36-Core CPU with Network-on-Chip Created
The development of multi-core CPUs changed the technology world, as suddenly computers could become more powerful, without having to push to ever higher clock speeds. Multi-core designs do introduce some interesting complications though, which can make adding more and more cores very difficult. Researchers at MIT however, have built prototype chips with 36 cores to demonstrate a solution for efficiently connecting the cores.
Modern multi-core CPUs pass all information along a single wire called the bus, so when two cores need to send or receive data, one is granted exclusive access. As core counts increase, this approach will stifle performance, so the researchers have been looking into networks that mimic the Internet, for communication between cores. With this 'network-on-chip' approach, each core is directly connected to those adjacent to it and can pass information along, when two distant cores need to communicate. One potential issue with this approach though is that the cores' local caches could lose coherence, with one core not realizing another has the most recent version of some data. To address this, there is a second series of wires between each core that send packets of data, tracking when a core requests information. This router-like solution allows cores to know about requests for data and be ready for them, and with hierarchical priorities, chronological ordering can be achieved.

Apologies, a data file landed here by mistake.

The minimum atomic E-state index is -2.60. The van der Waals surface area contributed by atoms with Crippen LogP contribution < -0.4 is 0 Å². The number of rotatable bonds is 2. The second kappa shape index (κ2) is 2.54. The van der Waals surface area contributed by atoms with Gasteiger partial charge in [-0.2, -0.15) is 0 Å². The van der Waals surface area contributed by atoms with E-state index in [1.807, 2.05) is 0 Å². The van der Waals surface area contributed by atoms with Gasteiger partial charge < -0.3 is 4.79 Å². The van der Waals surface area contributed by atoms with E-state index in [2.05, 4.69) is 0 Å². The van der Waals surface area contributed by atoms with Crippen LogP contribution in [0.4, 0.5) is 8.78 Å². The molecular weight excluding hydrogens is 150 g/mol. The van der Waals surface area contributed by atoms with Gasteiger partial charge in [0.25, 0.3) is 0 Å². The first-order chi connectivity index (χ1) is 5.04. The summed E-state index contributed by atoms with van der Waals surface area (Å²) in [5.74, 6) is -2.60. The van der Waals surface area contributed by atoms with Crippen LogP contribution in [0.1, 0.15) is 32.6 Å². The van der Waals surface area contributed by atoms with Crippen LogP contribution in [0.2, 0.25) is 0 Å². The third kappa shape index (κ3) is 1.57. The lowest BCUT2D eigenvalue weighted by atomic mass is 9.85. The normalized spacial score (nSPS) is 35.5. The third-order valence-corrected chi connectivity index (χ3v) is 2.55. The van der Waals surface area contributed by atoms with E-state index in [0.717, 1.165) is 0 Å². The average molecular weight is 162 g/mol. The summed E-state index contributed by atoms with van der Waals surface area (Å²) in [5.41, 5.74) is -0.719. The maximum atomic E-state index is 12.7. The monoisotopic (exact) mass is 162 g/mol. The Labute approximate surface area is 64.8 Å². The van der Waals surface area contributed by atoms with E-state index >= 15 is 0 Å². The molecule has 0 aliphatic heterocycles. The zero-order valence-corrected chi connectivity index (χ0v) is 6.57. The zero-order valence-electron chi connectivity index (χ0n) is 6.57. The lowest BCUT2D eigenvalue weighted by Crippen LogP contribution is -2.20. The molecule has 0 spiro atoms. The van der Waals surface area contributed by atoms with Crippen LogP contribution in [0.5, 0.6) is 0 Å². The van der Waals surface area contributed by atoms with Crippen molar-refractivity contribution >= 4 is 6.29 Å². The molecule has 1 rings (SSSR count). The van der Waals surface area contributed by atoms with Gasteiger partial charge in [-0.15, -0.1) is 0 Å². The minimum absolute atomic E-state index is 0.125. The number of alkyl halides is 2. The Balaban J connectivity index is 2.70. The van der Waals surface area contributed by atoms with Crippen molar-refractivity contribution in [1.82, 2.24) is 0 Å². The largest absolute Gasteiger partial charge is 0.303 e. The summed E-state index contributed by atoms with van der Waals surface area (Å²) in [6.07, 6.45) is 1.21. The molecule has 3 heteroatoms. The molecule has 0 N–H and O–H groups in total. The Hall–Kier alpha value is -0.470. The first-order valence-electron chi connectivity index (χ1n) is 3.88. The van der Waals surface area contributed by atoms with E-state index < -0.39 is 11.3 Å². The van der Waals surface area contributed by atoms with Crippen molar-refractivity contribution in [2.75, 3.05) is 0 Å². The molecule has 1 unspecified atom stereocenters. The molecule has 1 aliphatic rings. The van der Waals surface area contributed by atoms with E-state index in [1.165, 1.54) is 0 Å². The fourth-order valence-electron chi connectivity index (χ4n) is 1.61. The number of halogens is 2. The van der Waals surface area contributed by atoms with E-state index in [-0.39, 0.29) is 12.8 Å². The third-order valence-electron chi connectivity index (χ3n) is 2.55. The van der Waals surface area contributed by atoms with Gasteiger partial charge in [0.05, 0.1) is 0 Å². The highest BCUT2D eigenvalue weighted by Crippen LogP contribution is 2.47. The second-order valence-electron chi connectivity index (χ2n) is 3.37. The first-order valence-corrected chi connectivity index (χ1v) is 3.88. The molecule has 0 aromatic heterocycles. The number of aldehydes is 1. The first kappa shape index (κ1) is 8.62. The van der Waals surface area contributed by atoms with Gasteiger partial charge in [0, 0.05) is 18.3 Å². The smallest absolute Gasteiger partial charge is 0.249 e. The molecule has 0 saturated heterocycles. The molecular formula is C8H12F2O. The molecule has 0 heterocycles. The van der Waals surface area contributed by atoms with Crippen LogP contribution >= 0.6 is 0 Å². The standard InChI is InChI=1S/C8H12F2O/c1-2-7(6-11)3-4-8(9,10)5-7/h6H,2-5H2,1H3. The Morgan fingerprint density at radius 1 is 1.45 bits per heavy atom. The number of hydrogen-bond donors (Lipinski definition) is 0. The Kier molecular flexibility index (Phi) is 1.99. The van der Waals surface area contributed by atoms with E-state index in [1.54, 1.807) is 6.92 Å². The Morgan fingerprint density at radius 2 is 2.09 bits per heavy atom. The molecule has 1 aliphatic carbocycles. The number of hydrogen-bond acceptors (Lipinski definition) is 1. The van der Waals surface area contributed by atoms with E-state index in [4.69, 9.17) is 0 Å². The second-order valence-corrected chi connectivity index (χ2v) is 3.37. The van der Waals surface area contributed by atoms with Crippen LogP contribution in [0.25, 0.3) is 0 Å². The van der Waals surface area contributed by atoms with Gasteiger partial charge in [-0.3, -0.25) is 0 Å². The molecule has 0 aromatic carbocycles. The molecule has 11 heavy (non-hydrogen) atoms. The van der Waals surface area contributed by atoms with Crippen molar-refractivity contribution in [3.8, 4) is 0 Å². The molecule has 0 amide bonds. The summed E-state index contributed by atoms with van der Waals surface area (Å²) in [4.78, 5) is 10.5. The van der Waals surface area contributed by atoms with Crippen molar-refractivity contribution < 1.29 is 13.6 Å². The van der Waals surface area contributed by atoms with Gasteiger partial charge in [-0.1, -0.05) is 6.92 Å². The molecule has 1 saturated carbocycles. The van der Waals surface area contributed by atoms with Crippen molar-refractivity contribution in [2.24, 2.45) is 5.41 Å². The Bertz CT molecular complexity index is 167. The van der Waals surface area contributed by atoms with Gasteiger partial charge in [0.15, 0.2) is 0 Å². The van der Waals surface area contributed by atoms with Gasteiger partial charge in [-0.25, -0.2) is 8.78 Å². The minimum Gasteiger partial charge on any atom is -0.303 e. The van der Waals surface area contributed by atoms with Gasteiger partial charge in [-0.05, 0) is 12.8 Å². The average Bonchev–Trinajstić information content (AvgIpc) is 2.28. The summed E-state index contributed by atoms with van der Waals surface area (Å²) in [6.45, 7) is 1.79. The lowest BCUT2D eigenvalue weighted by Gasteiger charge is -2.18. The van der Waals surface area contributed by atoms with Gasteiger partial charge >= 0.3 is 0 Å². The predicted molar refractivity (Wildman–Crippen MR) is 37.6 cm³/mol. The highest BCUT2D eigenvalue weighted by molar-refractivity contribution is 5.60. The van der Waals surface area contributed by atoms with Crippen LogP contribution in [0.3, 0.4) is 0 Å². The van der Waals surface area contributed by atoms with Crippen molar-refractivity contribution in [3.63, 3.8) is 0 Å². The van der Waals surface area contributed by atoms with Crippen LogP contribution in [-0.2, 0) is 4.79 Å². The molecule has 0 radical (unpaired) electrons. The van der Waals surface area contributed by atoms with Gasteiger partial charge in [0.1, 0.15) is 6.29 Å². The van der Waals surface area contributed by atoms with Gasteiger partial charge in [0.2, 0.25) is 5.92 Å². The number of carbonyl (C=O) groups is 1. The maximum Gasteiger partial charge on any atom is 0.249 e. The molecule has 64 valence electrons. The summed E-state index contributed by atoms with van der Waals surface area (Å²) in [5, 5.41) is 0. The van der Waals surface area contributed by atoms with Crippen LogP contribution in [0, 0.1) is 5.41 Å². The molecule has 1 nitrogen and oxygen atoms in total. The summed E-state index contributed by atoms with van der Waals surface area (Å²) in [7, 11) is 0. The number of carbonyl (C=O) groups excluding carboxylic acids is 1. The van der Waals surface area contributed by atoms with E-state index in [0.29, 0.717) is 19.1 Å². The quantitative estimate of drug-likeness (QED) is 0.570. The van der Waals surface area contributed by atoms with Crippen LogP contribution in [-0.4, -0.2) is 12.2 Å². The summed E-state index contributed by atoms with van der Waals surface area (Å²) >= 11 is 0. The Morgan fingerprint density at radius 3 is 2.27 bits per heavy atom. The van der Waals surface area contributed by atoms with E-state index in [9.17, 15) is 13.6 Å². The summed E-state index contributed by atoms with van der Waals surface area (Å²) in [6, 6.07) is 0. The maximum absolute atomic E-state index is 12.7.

To prove the practicality of this technology, the researchers intend to test their 36-core prototypes by running a modified version of Linux with them. Once armed with some performance numbers, blueprints for the chip will be released as open-source code.